[Images move through to show a rear view of Dr Aaron Belbasis walking into a room, Aaron talking to a female, and Aaron talking to the camera, and text appears: Dr Aaron Belbasis, Applied Leader, Aurecon]

Dr Aaron Belbasis: So, one of the exciting things about doing research with industry is the range of multidisciplinary engineers, researchers, advisors you’ll come across, and it allows you further scope out which direction your research path will go. Sometimes that stays in academia. Other times that will move into industry and give a clear direction of where you will have impact through the skill set that you have been developing and the career that you would like to forge.

[Image changes to show Jess talking to the camera]

Jess Cornock: The Data61 NextGen team is acting as a convenor for students to come in, learn the foundational skills that they might need and they may not have learnt in some of their undergraduate programmes, to be able to take that into their projects going forward. We will do foundational skills in programming, some data analytics skills, but also really importantly we’re going to build entrepreneurial and ethical frameworks for the students to take to the projects going forward.

[Image changes to show Associate Professor Rashina Hoda talking to the camera, and text appears: Associate Professor Rashina Hoda, Software Engineering Group Lead, Monash University]

Assoc Prof Rashina Hoda: For the longest while we have not had issues with producing technically excellent students. That is a given world over that is happening across universities, but what may not be happening as much is to produce responsibly technical students.

[Image changes to show a close view of Rashina talking to the camera]

So, it’s not something that we’re going to consider as an afterthought, it’s going to be something that we’re going to design into the system.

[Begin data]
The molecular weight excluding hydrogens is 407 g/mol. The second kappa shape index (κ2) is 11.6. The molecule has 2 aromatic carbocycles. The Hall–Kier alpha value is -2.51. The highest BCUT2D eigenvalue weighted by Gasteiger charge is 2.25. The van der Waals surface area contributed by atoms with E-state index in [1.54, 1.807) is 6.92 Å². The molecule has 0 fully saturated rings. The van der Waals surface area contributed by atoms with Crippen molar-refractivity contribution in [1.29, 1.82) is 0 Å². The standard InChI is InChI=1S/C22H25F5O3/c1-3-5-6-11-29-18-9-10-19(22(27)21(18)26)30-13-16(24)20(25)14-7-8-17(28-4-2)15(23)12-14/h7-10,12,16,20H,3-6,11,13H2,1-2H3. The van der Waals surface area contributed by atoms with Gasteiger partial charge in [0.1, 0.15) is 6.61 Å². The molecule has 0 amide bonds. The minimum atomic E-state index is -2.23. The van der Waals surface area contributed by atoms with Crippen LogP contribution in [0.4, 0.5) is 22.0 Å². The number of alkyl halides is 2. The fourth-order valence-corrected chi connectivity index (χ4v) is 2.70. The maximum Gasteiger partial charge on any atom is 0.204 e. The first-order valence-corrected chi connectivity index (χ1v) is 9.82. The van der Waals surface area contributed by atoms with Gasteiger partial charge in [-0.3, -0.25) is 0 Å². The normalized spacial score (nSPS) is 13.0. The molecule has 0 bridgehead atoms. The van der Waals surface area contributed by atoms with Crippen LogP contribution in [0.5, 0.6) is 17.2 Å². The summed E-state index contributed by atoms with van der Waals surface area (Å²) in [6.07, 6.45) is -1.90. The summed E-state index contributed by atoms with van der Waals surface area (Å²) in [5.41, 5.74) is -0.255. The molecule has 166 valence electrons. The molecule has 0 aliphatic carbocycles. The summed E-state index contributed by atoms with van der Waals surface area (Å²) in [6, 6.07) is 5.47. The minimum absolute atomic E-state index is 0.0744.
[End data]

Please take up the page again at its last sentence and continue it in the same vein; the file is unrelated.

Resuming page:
[Images move through to show two females meeting each other, the two females looking at a whiteboard together, and then Professor Marie Yap talking to the camera]

Prof Marie Yap: Digital technologies are progressing at such a rapid pace today and it’s impossible for us to even envisage what things will be like in this space in five, ten years’ time.

[Camera zooms out a little on Marie talking, and text appears: Professor Marie Yap, School of Psychological Sciences, Turner Institute for Brain and Mental Health Monash University]

So as students in this Next Generation Programme you will have the opportunity to really shape the digital technologies and how they impact and influence.

[Image changes to show Jess talking to the camera, and then the image changes to show three students working on a project together]

Jess Cornock: The NextGen Programme really just wants students from all walks of life to come and join our programme.

[Image changes to show a female researcher at work]

We have very generous scholarships. We also have generous allowances and we really want to make sure that everyone gets the opportunity to take part.

[Image changes to show Jess talking to the camera]

If you’re interested, if something catches your eye, get in contact with our team and we will help you find a way to take part in this programme.

[Music plays and the image changes to show the CSIRO logo and text appears: CSIRO, Australia’s National Science Agency]

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Addressing Australia's skills shortage in technologies

CSIRO have estimated that Australian industry will need up to 161,000 new AI and emerging technology savvy workers by 2030.

The Australian Government has identified a list of technologies that are critical to the national interest including AI, cyber security, quantum technology, blockchain and advanced robotics, and has acknowledged a shortage of tech workers.

By providing in-depth training and facilitating collaboration among students, researchers, and industry professionals, our program helps build a competitive and capable workforce that will drive the growth of the Australian tech sector.

We help turn great ideas into innovation

Our program provides Honours and postgraduate students from any project background, the unique opportunity to collaborate with universities, industry specialists and CSIRO, Australia’s national science agency, to solve the world’s greatest problems.